Cointreau is an orange-flavored triple-sec (“sec” dry, “triple” three-time distilled) liqueur produced in France. Originally it was called Curacao Blanco Triple Sec. Curacao is an island where sour but very aromatic oranges are imported. The distillery was founded by the Cointreau brothers Adolphe and Edouard-Jean in 1849. The distillery initially had reasonably successful products, but the real success came when the brothers invented a mixture of sweet and bitter orange peel with sugar beet alcohol. The first bottle of the new Cointreau drink was sold in 1875. Today, it is sold in 13 million bottles a year, in more than 150 countries.
Cointreau remained a family business until 1990, when it merged with Remy Martin to form a new, publicly traded company, Remy-Cointreau. Remy-Cointreau owns several well-known alcohol brands, e.g. Metaxa, Mount Gay, St. Remy, Bruichladdich and The Botanists. Cointreau can be enjoyed neat or with ice. However, it is most commonly used in various drinks and Cointreau is included in many popular cocktail recipes such as Margarita, Cosmopolitan and Sidecar. In Estonia, a 50cl bottle of Cointreau costs about €15.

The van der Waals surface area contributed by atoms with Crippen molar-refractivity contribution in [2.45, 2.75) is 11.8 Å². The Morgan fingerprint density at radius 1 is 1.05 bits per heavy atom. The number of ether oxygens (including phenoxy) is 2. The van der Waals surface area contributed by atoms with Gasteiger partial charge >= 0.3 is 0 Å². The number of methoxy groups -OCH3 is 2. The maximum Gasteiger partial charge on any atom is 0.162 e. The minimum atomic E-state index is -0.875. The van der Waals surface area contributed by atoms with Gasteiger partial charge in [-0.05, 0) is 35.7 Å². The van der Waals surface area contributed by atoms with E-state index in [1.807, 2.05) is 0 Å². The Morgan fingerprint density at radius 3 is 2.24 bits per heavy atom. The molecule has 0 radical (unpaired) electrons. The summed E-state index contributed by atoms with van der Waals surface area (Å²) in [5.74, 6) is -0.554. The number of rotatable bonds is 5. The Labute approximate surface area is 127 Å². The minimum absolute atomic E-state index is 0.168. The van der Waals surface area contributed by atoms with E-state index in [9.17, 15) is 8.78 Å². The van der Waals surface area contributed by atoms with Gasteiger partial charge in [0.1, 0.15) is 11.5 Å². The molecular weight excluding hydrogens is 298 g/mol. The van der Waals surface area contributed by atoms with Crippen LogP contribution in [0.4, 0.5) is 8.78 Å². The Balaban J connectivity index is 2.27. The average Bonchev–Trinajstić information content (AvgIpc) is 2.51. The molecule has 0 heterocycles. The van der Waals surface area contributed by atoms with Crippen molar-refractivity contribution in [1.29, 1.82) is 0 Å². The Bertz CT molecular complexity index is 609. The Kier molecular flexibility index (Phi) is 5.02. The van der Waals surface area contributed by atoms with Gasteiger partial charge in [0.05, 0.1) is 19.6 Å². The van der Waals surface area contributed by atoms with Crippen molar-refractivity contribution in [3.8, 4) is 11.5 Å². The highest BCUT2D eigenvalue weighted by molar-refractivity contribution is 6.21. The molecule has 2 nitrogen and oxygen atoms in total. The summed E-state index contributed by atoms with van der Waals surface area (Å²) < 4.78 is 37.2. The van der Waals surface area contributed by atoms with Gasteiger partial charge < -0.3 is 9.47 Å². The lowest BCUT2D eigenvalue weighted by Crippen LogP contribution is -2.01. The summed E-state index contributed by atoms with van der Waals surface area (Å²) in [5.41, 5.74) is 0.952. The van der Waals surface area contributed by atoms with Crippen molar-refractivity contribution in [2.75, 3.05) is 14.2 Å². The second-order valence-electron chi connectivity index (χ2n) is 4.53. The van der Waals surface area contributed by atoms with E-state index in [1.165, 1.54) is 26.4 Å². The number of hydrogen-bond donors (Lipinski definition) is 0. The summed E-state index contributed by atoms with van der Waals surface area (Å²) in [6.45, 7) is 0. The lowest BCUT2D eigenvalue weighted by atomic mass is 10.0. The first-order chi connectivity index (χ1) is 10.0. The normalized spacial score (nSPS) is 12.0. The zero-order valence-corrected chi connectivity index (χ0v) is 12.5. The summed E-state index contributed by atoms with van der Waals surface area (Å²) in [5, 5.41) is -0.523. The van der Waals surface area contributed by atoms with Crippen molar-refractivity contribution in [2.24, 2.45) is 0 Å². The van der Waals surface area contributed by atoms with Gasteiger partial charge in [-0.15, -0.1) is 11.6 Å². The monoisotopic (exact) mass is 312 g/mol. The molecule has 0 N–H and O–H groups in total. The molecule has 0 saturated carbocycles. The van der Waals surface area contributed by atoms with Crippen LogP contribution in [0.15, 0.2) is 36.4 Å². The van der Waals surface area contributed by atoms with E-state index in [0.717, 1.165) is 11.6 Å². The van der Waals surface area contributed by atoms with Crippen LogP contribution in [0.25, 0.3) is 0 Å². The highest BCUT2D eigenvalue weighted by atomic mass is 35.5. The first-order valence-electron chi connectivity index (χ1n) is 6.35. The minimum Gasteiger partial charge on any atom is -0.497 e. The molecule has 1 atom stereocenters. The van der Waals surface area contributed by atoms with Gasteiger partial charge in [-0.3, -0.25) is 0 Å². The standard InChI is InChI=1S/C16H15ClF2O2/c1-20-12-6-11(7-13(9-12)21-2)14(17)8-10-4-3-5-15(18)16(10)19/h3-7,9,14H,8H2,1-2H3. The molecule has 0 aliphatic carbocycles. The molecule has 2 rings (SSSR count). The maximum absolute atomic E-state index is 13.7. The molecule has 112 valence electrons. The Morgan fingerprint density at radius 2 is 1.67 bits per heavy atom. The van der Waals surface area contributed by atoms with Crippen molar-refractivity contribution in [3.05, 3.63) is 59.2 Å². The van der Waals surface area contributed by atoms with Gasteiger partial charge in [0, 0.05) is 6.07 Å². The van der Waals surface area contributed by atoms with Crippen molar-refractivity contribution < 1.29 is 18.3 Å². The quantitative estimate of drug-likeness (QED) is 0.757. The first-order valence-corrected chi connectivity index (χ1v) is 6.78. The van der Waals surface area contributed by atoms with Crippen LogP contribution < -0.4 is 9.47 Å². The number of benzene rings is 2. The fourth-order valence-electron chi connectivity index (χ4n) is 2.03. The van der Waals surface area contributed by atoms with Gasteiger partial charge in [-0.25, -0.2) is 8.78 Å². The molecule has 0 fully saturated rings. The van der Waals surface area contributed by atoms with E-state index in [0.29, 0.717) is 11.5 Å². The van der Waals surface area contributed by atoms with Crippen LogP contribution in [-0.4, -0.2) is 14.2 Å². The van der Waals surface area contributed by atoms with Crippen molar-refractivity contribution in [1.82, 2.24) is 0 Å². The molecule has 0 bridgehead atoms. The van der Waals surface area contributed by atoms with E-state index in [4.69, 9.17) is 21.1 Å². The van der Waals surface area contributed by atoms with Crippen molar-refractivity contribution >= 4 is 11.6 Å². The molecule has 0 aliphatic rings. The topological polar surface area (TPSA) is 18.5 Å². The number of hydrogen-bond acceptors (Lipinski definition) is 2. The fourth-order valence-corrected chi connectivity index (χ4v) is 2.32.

The fresh and sweet nose clearly identifies the pungent citrus and orange peel. The mouthfeel is smooth and the taste has an intensive orange flavor. The taste has a bitter orange peel, a sweet aroma of orange pulp and also mandarin-like fresh and juicy flavor. Despite the sweetness, a sharp bite of ethanol exists, which luckily remains very short. Cointreau is also not as sugary as many other triple-secs or orange liqueurs. The bitter aroma of the orange peel remains for a long time. The sharp and bitterly fresh taste is very different and unique among liqueurs.
Cointreau can be sipped on its own for sure, but for me it is a bit too sharp and bitter, so maybe better to add ice cubes or splash of soda water to the glass. Of course, most commonly it is used in various cocktails and it really shines in that purpose. Cointreau has enough kick to give the drink a tart and fresh orange flavor. Cointreau is perhaps the best known triple-sec and probably the most commonly used ingredient in cocktail bars. It is a very high quality product but also quite expensive. A person who makes drinks at home could well replace it with a half-cheaper triple-sec. If it is used only 1-2 cl in the recipe, the difference might be very difficult to notice.